As more households turn to smart devices to simplify their lives, protecting your devices from malicious actors is essential to securing digital safety. A study from Parks Associates, a leading authority in consumer and market research, shows a concerning trend in security threats stemming from smart device use.
The “Privacy and Data Protection for Connected Devices” report shows that 54% of U.S. households connected to the internet experience data privacy and security issues over 12 months. That’s a 50% jump from 2018 when 36% of homes reported problems.
An increasing number of homes utilize smart devices like Ring security cameras, smart lightbulbs, and fitness devices, increasing the risk of hackers breaching protections.
“As we witness this surge in data privacy and security concerns, it becomes paramount for smart home industry players and service providers to prioritize consumer data apprehensions and redouble their efforts in securing their products,” said Jennifer Kent, vice president of research at Parks Associates. “After interoperability, the top reasons consumers gravitate to certain providers of smart home products are user experience and trust – trust that the company will properly handle personal data, and trust that the company will be present for the long haul.”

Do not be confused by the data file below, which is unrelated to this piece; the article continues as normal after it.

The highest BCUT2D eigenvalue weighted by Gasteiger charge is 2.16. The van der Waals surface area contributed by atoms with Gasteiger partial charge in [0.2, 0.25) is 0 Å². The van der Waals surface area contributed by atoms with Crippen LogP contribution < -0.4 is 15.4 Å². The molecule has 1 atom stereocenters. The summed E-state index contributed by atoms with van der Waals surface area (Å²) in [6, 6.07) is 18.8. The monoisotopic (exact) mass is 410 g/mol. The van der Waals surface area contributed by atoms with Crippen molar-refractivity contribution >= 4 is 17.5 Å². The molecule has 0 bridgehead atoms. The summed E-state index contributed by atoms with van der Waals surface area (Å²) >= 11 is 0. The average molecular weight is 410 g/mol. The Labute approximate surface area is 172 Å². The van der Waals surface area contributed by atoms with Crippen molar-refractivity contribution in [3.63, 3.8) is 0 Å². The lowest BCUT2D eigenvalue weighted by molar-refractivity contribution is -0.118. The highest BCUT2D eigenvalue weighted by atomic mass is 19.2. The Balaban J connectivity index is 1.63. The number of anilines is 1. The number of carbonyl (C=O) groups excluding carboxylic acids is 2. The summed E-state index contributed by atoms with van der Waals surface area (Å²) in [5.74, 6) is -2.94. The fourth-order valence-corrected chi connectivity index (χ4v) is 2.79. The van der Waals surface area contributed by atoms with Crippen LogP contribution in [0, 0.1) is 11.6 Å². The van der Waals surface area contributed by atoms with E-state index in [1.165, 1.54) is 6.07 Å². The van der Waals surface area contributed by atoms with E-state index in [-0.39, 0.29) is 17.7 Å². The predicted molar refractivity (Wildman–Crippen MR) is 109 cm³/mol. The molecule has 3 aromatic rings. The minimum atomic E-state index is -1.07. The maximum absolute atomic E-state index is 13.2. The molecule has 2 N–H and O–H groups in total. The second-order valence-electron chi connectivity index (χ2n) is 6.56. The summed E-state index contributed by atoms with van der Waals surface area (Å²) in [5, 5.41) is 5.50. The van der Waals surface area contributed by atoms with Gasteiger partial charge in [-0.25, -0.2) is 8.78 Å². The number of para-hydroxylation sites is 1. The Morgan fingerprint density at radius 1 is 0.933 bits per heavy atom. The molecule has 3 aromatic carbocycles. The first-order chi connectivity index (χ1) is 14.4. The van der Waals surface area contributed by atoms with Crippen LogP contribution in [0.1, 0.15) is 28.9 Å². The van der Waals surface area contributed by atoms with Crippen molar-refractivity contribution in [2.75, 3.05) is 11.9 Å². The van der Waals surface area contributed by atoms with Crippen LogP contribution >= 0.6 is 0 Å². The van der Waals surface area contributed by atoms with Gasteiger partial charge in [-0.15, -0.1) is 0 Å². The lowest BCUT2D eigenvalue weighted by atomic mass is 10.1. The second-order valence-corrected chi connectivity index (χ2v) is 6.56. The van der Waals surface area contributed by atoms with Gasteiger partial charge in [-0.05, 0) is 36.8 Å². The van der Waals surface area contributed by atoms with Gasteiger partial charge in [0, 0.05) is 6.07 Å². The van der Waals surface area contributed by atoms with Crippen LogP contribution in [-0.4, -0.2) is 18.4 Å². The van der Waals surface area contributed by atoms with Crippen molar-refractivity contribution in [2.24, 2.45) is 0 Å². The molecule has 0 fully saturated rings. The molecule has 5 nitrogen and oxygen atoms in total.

Over the past seven years, U.S. households have doubled the number of connected devices used in their homes. The report shows that 62% of smart home device users are wary of hackers gaining unauthorized access and control.
“While the growth in 2023 appears to be slightly slower than in previous years, this could be attributed to consumers exercising caution in the wake of historic inflation, layoffs, and looming recession fears,” said Kent. “We anticipate that device ownership will resume its upward trajectory in more favorable economic conditions.”
No matter how many devices you have connected to the internet, it’s important to regularly change your passwords and set up two-factor authentication to prevent scammers from accessing your data. Don’t recycle passwords between accounts, sign up for a premium data security subscription, and check your apps often for signs of suspicious activity.